Course Syllabus

Applied Bayesian Statistics (MEES608R)

Spring 2017



Dong Liang(CBL;; 410-326-7452)

Lectures: Monday and Wednesday 11:00-12:00 pm IVN (TBD) Office hours: Wednesday 1:00 – 2:30 pm

Course Objective:

This course will introduce mixed effect modelling from a Bayesian perspective. Mixed model is an unifying framework for analysing continuous, count, presence / absence and zero inflated data from environmental applications. We will explore the selection, interpretation and reporting of Bayesian mixed modelling results. The statistical programming language R and packages R-INLA, JAGS will be used in the labs and projects.

Reference Textbooks and Website:

  • Cowles, M.K., Applied Bayesian Statistics, Springer
  • Zurr, A.F., Ieno, E.N., Walker, N.J., Saveliev, A.A., and Smith, G.M., Mixed Effects Models and Extensions in Ecology with R, Springer
  • Rue, H. et al.,

Grading and philosophy for the class:

Grades will be based on a Pass and Fail system. Students are encouraged to carry out an independent project. They also have the option of leading the discussion of a peer reviewed paper.


There will be several lab sessions. Students are encouraged to apply the mixed effect modelling concepts and R tools to analyse published data sets.


There will be no exam in this class.


Discussion papers can be selected by students based on research interests. Please first consent the instructor. Discussion items will include understanding what the authors did, if or why a Bayesian approach was a good option, whether their choice of methods was appropriate, and whether you agree with the authors’ interpretation.


Students are encouraged to carry out individual project involving application of mixed effect models to problems of their own choosing by analyzing a real data set from their research. This might involve description of the research question and dataset, selecting an appropriate model, determining appropriate values for prior parameters, fitting the model using JAGS or R-INLA, checking convergence, and reporting and interpreting the results.

Projects will be carried out in three phases. Please consult with the instructor at least once while you are working on each phase.

  1. Project proposal is a short 2 paragraph description of what you plan to do, including question(s) to be addressed, dataset to be used, and methods to be applied.
  2. Project interim report is a 5 pager, indicating that your project is on track. All computing should be done at this time. The report will include results obtained thus far and a brief summary (hand-written is OK) of what they mean and what remains to be done.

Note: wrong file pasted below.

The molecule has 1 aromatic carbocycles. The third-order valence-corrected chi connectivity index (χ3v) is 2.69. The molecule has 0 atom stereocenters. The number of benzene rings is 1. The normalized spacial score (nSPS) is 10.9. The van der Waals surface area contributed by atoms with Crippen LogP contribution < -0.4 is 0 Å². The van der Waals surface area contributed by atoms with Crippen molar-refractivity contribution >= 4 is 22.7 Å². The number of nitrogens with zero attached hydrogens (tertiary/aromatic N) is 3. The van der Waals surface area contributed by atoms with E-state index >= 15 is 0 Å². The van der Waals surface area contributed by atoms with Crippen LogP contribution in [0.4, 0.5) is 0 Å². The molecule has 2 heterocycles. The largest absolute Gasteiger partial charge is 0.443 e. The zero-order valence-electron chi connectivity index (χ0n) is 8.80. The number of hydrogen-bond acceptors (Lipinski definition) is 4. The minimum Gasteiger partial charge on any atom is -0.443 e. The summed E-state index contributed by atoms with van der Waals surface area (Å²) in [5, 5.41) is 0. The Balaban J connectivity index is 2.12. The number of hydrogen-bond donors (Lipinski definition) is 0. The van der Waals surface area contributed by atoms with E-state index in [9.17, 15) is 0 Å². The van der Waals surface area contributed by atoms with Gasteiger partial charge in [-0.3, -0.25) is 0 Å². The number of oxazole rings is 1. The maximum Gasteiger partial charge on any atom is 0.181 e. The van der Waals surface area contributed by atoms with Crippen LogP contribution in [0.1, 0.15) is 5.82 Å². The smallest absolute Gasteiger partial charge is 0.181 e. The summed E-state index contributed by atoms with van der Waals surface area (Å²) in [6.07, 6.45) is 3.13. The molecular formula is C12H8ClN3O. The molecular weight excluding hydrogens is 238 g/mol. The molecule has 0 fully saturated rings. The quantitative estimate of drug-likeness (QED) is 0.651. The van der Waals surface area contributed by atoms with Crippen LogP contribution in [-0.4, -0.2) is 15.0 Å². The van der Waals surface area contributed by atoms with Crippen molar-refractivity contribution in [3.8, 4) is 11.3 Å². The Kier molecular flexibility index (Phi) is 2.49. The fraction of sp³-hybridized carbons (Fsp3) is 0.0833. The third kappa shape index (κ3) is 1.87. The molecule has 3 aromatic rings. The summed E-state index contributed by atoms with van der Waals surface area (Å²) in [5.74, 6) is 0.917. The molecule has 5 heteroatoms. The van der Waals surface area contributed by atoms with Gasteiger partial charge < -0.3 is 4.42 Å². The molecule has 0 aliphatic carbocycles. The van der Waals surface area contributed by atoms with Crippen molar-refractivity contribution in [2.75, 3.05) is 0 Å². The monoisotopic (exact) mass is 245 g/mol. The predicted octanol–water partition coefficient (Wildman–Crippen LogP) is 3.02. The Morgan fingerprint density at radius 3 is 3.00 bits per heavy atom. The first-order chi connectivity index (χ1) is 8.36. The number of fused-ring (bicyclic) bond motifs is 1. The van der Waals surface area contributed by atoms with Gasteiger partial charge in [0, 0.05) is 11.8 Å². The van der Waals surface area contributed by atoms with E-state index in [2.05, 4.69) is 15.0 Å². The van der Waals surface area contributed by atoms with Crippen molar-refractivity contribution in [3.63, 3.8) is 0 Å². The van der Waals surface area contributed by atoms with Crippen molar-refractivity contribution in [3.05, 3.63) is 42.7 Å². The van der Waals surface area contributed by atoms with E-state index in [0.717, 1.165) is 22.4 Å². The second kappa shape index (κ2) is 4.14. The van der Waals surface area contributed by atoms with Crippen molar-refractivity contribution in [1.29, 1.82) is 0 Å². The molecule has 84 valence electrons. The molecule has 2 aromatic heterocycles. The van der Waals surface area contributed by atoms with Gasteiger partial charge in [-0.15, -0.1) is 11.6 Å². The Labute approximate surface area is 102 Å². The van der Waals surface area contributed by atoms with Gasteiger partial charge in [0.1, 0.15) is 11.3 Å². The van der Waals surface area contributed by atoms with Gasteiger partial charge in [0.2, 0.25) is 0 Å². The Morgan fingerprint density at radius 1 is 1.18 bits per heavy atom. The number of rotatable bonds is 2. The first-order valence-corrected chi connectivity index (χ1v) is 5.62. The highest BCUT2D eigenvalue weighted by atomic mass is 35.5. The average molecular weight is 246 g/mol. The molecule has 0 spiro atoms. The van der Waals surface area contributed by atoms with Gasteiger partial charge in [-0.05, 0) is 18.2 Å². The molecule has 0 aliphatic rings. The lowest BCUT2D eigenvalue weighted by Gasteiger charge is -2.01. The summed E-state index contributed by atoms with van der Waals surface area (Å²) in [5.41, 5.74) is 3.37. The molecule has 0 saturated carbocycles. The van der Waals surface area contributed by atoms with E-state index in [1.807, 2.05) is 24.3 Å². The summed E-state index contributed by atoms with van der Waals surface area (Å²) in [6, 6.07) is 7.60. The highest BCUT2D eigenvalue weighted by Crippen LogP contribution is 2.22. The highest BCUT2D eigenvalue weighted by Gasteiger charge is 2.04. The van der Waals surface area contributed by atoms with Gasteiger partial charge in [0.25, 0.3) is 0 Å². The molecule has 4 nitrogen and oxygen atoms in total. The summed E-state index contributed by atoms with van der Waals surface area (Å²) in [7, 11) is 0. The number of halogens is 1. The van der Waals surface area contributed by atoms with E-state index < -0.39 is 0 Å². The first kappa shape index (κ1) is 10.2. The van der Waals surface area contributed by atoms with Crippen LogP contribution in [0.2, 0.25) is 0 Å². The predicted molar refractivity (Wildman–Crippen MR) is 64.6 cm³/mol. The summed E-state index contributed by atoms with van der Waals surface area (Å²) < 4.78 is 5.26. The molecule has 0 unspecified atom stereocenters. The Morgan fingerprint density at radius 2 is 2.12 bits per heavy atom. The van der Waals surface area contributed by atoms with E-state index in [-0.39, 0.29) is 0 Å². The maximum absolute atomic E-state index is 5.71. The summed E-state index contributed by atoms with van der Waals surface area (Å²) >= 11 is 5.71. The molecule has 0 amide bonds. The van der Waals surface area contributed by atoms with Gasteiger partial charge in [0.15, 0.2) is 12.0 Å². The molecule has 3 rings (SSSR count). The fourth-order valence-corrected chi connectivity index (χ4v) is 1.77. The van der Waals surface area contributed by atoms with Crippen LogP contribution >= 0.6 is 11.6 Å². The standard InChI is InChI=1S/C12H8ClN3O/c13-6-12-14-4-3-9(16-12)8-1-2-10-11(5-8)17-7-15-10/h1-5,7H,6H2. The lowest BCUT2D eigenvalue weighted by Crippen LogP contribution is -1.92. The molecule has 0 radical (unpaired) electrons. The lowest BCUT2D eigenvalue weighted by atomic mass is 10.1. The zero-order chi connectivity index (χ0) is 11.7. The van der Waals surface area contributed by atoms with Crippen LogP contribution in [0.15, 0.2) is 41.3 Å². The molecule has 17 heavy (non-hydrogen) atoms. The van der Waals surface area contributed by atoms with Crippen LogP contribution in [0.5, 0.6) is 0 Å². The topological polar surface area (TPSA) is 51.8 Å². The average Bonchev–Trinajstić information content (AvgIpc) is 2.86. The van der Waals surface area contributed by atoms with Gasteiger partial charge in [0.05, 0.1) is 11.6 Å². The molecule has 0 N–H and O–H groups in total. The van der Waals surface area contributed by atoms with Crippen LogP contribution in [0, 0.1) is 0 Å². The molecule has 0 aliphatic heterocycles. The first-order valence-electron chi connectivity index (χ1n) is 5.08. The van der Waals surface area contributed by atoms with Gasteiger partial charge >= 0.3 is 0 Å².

3. Project presentation (presentation materials must be posted or submitted). Projects must be finalized in a form that can be shared with the entire class, such as posting a document on the course web page, preparing a poster, and giving an oral presentation with overheads, slides, or computer images. Posters and oral presentations will be given in class during the final week of classes.

Distribution of class materials:

For the first several class periods, we will email reminders to get the info for class and where the info will be located. Please bookmark the Moodle site ( in your web browser so that you can rapidly get there.

We will be using the distance learning tool, Moodle for storing and disseminating class information – class notes, computer code and output, assigned readings, and even discussion threads if you wish. Each student will be given a personal login and password to access the site. Materials for the next class will be posted no later than 12 hours before the beginning of the class. You are strongly encouraged to download and bring the R code and output to each class as these are critical components of the lectures and may be hard to follow without having these in front of you.

Spring SEMESTER 2017 calendar

First Day of Classes                   January 25 (Wednesday)

Spring Break                             March 19-26 (Sunday-Sunday)

Project Proposal                        April 20 (Friday)

Project Interim Report             May 2 (Wednesday)

Last Day of Classes                    May 11 (Thursday)

Project Presentation                  May 4,11 (Thursdays)


Tentative Course Calendar




Review of linear regression

Zurr Appendix A

Linear mixed model and pseudo-replication

Zurr Ch 5

Linear mixed model and spatial correlation

Zurr Ch 7

Generalized linear model (GLM)

Zurr Ch 9

GLM and presence/absence data

Zurr Ch 10

GLM and zero inflated data

Zurr Ch 11

Generalized linear mixed model (GLMM)

Zurr Ch 16

GLMM and spatial data

Zurr Ch 21

Generalized additive mixed model (GAMM) and count data

Zurr Ch 21

GAMM and presence only data








Class presentations


Class presentations